Sensational comebacks are increasingly a staple of the modern Champions League and Liverpool arguably topped them all on Tuesday.
Heading into the second leg of their semi-final against Barcelona at Anfield nursing a 3-0 deficit and without injured forward Mohamed Salah and Roberto Firmino, Jurgen Klopp’s men appeared to be on a hiding to nothing.
However, Divock Origi and Georginio Wijnaldum had not read the script – or maybe they just avidly consumed a few of the plotlines below.
Their heroics place Liverpool’s 4-0 win among the greatest Champions League salvage operations of all time. Here it is alongside a few others to jog your memory.
WHAT A SPECIAL NIGHT!!! WE’RE GOING TO THE CHAMPIONS LEAGUE FINAL!! https://t.co/p9JxS3cfZS
— Liverpool FC (@LFC) 7 May 2019
Barcelona 6-1 Paris Saint-Germain (6-5 agg), 2017
Barcelona remain the perpetrators of the most remarkable of all Champions League comebacks, at least in terms of deficit overhauled.
Trailing 4-0 from the first leg of their last-16 tie with PSG, Luis Suarez and Lionel Messi scored either side of a Layvin Kurzawa own goal, only for Edinson Cavani to grab what was expected to be the decisive strike for the visitors.
However, two quickfire Neymar goals – the second a highly controversial penalty after an apparent Suarez dive – levelled the tie at 5-5.
Then, in the fifth minute of stoppage time, Sergi Roberto struck to create a slice of Champions League history – no side had ever turned around a four-goal first-leg deficit before.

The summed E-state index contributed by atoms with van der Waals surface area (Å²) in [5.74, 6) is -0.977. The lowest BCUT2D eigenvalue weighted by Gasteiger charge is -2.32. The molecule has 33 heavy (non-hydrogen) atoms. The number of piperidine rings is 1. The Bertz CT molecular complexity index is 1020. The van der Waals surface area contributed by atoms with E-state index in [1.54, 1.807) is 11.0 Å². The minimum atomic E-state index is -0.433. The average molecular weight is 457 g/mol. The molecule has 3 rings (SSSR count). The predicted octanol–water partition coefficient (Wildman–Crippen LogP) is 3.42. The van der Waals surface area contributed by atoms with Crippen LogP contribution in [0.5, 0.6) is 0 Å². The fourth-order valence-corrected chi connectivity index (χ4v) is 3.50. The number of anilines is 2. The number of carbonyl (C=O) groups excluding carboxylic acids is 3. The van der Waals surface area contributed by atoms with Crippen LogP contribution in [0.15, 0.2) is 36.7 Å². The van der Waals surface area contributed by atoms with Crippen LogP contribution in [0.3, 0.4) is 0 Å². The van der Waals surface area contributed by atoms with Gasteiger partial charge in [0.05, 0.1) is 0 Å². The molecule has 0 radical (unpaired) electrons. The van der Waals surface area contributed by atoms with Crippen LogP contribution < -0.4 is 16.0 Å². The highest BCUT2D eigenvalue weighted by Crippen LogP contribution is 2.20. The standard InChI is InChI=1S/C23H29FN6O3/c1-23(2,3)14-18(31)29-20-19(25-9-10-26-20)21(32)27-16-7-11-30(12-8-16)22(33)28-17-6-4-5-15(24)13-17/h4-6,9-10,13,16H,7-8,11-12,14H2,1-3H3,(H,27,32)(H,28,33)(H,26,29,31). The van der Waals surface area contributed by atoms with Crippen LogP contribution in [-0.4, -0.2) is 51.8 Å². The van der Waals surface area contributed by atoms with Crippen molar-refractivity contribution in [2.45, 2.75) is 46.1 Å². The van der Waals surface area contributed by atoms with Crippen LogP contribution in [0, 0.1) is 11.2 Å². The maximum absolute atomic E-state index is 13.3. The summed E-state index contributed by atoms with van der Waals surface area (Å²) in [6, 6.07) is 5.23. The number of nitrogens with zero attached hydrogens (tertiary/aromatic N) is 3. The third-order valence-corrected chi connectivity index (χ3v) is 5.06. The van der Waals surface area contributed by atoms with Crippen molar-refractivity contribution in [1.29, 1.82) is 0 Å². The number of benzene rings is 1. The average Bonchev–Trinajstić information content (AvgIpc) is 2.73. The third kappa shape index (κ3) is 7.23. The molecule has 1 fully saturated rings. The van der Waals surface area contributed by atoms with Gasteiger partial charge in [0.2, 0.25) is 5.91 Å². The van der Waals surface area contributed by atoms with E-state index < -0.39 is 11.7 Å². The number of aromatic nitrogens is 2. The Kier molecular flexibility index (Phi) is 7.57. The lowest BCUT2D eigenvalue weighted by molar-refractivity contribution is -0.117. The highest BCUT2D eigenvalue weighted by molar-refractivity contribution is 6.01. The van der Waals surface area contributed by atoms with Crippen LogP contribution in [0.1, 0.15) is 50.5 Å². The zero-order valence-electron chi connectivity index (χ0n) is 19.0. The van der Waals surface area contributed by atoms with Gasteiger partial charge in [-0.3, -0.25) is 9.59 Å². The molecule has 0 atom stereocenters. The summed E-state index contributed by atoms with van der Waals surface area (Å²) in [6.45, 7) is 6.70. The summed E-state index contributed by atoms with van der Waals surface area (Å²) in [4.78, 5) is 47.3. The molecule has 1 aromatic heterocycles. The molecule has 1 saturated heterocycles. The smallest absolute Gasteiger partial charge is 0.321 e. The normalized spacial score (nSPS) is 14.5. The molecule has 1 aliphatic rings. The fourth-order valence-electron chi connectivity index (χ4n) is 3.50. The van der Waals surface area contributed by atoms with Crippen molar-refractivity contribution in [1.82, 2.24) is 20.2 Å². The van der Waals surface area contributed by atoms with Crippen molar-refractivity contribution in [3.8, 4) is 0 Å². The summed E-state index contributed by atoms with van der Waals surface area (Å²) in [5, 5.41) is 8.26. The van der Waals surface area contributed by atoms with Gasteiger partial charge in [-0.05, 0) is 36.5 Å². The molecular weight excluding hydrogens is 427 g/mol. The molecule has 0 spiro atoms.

Roma 3-0 Barcelona (4-4 agg, Roma won on away goals), 2018
The boot was on the other foot when Barcelona were dethroned in the Italian capital last year as Roma completed one of the most unlikely turnarounds in quarter-final history.
Eusebio Di Francesco’s side came back from a 4-1 first-leg deficit to progress to the last eight on away goals after a thrilling 3-0 win in front of their home fans.
Edin Dzeko, Daniele De Rossi and Kostas Manolas secured the 4-4 aggregate draw and sent the Stadio Olimpico into raptures, as Barca completely fell to pieces.
— UEFA Champions League (@ChampionsLeague) April 10, 2018
Liverpool 4 Barcelona 0 (4-3 agg), 2019
Fresh from netting a late winner at Newcastle United the weekend before, Origi allowed the Liverpool faithful to dream by poaching his maiden Champions League goal in the seventh minute.
Jurgen Klopp needed Alisson to be on form as he saved from Messi and Suarez, before another unlikely hero emerged.
Andy Robertson’s injury forced James Milner to left-back and Georginio Wijnaldum into the fray at half-time. By the hour, the Dutch midfielder had Liverpool level thanks to two goals in 122 delirious seconds.